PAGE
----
Workers walk through Ukraine’s Dashava natural gas facility. (Sean Gallup/Getty Images)

The frigid water that comes out of the “hot” faucet of Alexander Korniienko’s shower in Kiev is a warning for his nation: After months without natural gas shipments from Russia, Ukraine may be facing a chilly winter.

Ukrainians are layering their sweaters in preparation for yet another tough confrontation with the Kremlin, this time over energy. It is a replay of previous wintertime gas cutoffs by Russia that led to accusations that the Kremlin was using its bountiful energy supplies as a political weapon. This year, any wintertime shortfall could be far more serious for Ukrainians already contending with the dire effects of a separatist war.

Korniienko has been on the vanguard of those facing the latest gas cutoff, since Kiev eliminated city-provided hot water in July as a conservation measure. Now he bathes by heating water in pots on his stove and sloshing it over his head.

“We have the ice-bucket challenge every morning,” said Korniienko, 23, a computer programmer. “You take one shower and you go out and you get sick,” he added, suppressing a sneeze.

After months of grinding negotiations, officials from Russia, Ukraine and the European Union on Friday announced a last-ditch proposal to help Ukraine get through the winter, but the sides still appeared to be squabbling over the price Russia will charge Ukraine. Analysts said the plans may still be derailed.

A worker checks a metal label on a valve at the Dashava natural gas facility. (Sean Gallup/Getty Images)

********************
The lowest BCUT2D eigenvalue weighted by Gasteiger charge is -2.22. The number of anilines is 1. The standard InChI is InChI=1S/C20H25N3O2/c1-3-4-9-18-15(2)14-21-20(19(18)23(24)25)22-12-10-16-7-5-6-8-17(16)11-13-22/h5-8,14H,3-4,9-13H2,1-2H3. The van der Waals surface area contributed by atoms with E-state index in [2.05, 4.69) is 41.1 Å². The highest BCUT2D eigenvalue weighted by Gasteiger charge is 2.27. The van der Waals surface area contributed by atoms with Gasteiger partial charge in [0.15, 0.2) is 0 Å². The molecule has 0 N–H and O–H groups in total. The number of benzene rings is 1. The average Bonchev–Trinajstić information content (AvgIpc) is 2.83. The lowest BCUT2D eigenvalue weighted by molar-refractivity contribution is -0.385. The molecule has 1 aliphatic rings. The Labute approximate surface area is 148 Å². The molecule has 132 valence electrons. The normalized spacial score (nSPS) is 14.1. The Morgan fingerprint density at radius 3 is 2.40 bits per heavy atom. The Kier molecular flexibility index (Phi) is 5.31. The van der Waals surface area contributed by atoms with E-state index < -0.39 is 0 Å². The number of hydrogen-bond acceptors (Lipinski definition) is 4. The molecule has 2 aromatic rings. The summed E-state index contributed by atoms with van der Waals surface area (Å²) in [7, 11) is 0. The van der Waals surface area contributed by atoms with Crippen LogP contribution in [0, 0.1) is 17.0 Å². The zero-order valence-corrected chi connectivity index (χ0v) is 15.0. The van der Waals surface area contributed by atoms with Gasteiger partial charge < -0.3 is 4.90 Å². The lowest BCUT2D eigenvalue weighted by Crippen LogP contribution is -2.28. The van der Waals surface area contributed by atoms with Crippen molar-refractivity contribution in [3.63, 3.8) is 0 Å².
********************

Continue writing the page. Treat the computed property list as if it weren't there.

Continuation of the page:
The E.U. is eager to foster a deal, because continued disruptions in Russian gas shipments could extend the winter discomfort to Eastern European nations that are largely dependent on Russia for their supplies of natural gas. Most of Europe is as far north as Canada — Minneapolis is at roughly the same latitude as southern France, and Kiev is level with Calgary — so winters can be bitter. Natural gas is the most important fuel for heating their homes and providing hot water.

Energy experts and diplomats warn that Ukraine has not done enough to prepare for a season with severely limited gas supplies even as other European nations have been trying to stockpile the resource as a safety measure.

“It is not going to be easy,” Ukrainian Prime Minister Arseniy Yatsenyuk told a Ukrainian television station this month. “Freeze? No, we will not freeze. But it is not going to be warm, I warn you.”

Russia seized Ukraine’s Crimean Peninsula in March and then backed a separatist insurgency in Ukraine’s east that has cost at least 3,500 lives, according to U.N. estimates. The conflict has severely damaged infrastructure there.

As the ground fighting worsened over the summer, so did the confrontation over energy.

“People understand what the situation is,” Ukrainian Energy and Coal Industry Minister Yuriy Prodan said in an interview ahead of the Friday negotiations. “They know that Russia switched off gas. They know that Russia is leading a war against us, not just war but also an economic war. And naturally they expect a complicated fall and winter period,”

Under the E.U. plan proposed Friday, Ukraine would repay $2 billion in debt to the state-backed Russian gas company Gazprom by the end of October and an additional $1.1 billion by the end of the year. In return, Gazprom would supply at least 5 billion cubic meters of gas to Ukraine over the next six months at $385 per 1,000 cubic meters, roughly on par with average European prices and the price Ukraine was paying until December 2013. Ukraine needs 5 billion to 12 billion cubic meters of gas beyond what it has stored to make it through the winter, officials have said.